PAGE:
Monday, September 6, 2010

South Asia Ephemera Collection

The "South Asia Ephemera Collection" is a very valuable and rich resource for researchers in the area, providing government and organizational pamphlets on almost any topic ranging from social and political events, movements, information, and ideas, as well as language, linguistics, music, film, festivals, religious groups and leaders. The focus is on the 1970s and 80s and India, but pamphlets continue to be collected in to the 21st century and also cover Nepal, Bangladesh, Pakistan, Afghanistan, and Sri Lanka.

[Important update on the 6th of June 2011. There are two major sources for South Asia ephemera or pamphlets- Library of Congress database and Duke University Inventory of South Asian Pamphlets Collection. The Duke Collection covers 7500 English pamphlets from 1920-2005, while the LC database consists of 1851 sets of topical grouped titles, dating mainly from 1986.  There is some overlap, and there are gaps held by neither.  The Duke collection lacks non-English materials and a small number of English materials, and the LC database has hardly any pre-1986 materials. How to remedy these gaps?]

Most of these ephemera or pamphlets have been microfilmed and are available from the Library of Congress or / and the Center for Research Libraries. The microforms are organized in 1851 sets - each set contains around 10-20 pamphlets on the topic of the title and lists a table of contents of pamphlet titles arranged alphabetically.

The New Delhi Library of Congress has a database for the ephemeral publications they have produced on microfiche.  You can search for the microfiched titles in that database 

As an example, here is a search result from
"Castes in India, Part 1":

Also the Center for Research Libraries scans content from LC fiche in response to scholar requests. An example can be seen here:

Here are two documents on this 1) A short bilbiography and 2) a spreadsheet with further information
1) To see a sample list of titles, click
RefWorks version
or PDF
or WorldCat SA Ephemera References

2) Here is a spreadsheet with further information
PDF - OCLC spreadsheet

What might we do to further enhance access and use of this collection?  Perhaps 1) digitize the pamphlets and 2) catalog the individual pamphlet titles.

1) Digitization of the original pamphets might add considerable valuable and provide ready access.  Many of the documents are in color or contain photographs - the black and white microform versions of these pamphlets are often difficulty to read without color.  Furthermore many researchers dislike using microforms and find searching and reading them to be very difficult. On the other hand, regularized digitization procedures and projects are more readily available in 2010 than ever before.

2) Cataloging the titles would further enhance access to the pamphlets in this large collection.  Already the microform sets contain table of contents of the alphabetized titles.  It would be a matter of making a searchable master list tied to the microform sets.  If the collection was digitized, those titles could also be linked to the master list or cataloged separately.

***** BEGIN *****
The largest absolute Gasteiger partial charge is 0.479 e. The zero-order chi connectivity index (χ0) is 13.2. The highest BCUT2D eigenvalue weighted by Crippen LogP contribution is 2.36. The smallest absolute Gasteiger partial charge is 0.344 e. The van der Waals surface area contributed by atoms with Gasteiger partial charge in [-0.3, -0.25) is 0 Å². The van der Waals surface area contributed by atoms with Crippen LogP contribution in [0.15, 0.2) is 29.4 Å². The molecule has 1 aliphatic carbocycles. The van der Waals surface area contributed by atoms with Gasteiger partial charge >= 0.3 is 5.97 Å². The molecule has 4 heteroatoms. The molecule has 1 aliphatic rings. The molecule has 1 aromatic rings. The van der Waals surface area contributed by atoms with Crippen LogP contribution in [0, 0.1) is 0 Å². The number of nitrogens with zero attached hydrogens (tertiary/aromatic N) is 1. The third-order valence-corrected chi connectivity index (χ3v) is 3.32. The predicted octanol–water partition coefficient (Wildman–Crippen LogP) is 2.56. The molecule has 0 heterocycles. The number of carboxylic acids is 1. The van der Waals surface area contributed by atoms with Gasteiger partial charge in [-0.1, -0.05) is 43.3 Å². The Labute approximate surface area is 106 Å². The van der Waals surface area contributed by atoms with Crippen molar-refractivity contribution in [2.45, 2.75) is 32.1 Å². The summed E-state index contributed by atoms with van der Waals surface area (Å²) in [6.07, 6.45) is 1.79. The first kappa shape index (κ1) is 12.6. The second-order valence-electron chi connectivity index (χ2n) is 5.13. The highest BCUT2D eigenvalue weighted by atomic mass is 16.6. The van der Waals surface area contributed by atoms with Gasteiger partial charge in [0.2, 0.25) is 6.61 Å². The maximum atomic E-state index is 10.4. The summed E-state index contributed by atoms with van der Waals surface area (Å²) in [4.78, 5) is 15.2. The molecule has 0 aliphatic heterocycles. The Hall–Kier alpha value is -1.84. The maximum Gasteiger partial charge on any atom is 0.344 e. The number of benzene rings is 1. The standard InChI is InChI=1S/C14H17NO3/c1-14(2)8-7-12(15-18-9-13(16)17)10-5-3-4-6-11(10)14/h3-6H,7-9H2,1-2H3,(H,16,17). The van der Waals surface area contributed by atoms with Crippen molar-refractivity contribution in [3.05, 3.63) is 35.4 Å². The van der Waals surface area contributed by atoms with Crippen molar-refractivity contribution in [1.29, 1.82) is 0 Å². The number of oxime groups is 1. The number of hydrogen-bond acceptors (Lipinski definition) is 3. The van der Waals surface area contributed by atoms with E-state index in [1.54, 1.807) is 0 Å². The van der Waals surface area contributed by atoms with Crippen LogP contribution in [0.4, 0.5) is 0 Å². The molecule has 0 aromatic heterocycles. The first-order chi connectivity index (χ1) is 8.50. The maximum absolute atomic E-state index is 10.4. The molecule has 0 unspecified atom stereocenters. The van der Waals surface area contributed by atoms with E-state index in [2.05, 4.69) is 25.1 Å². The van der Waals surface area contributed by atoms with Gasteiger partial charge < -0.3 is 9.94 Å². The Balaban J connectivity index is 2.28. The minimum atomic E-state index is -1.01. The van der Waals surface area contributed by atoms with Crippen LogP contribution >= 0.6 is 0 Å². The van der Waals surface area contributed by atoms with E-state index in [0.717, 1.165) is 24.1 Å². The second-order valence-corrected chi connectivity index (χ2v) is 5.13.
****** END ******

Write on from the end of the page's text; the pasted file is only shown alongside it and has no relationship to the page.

Both projects (digitization and cataloging) may take a considerable amount of time and efforts from several library staff members.  If anyone has sugguests or proposals for these projects, please let us know.

Thursday, June 17, 2010

Summertime 2010

Summertime ahead, the academic year of 2009-210 behind, and the new academic year of 2010-2011 bekons ahead.

Topics: Asian Studies Room renovation, new South Asia books and videos, preparing for Fall, possible projects.

The Asian Studies Room on Alderman's second floor is under renovation during the summer, with new chairs, tables, rugs, and visible windows in place soon after the start of the Fall semester. The library worked hard to obtain funds for the new room, Reference and journals and newspapers have been temporarily relocated, and even Nawang is up on the 5th floor during this construction. We look forward to a fantastic study and research space for our Asian scholars.

Meanwhile new South Asia books and videos have arrived and have been added to the library collections. Summertime is a perfect time to check out and sample some of these new acquisitions. For the language students, there are Hindi versions of the Harry Potter books. We have started to receive and add Bengali books and videos.
Have a look at these lists of materials.

In preparing for fall calsses and the new academic year, consider a session introducing new students or students in one of your courses to the library resources; just let me know and we will arrange a 40 or more minute session focused on your students interests and the available library resources.

Possible projects for the coming year - editing the videos of the 2009 September UrduFest for online display, reworking the sound and video files of South Asia Paige Barbour lectures, and developing a way to enhance Tibetan and other titles to enable researchers to search for and discover print and digital sources.

Enjoy the summer, let me or others know of your library needs, and particularly if you want any sessions introducting library resources.

Sunday, January 10, 2010

Asian Studies Room - where? January 2010

The Asian Studies Room - where is it? Answer: in Alderman Library, 2nd Floor, University of Virginia, Charlottesville, Virginia.

Come study and do research on Asian topics, with the convenience of ready access to Asian Reference materials, magazines, journals, and newspapers in one location. The materials deal with many topics of the Asian area: South Asia, East Asia, India, Pakistan, Sri Lanka, China, Japan, Korea, etc. The Library will continue work to improve the Room in the coming months.

See this three-minute video leading you on a trip from Alderman's 4th floor to the Second floor and to the Asian Studies Room area.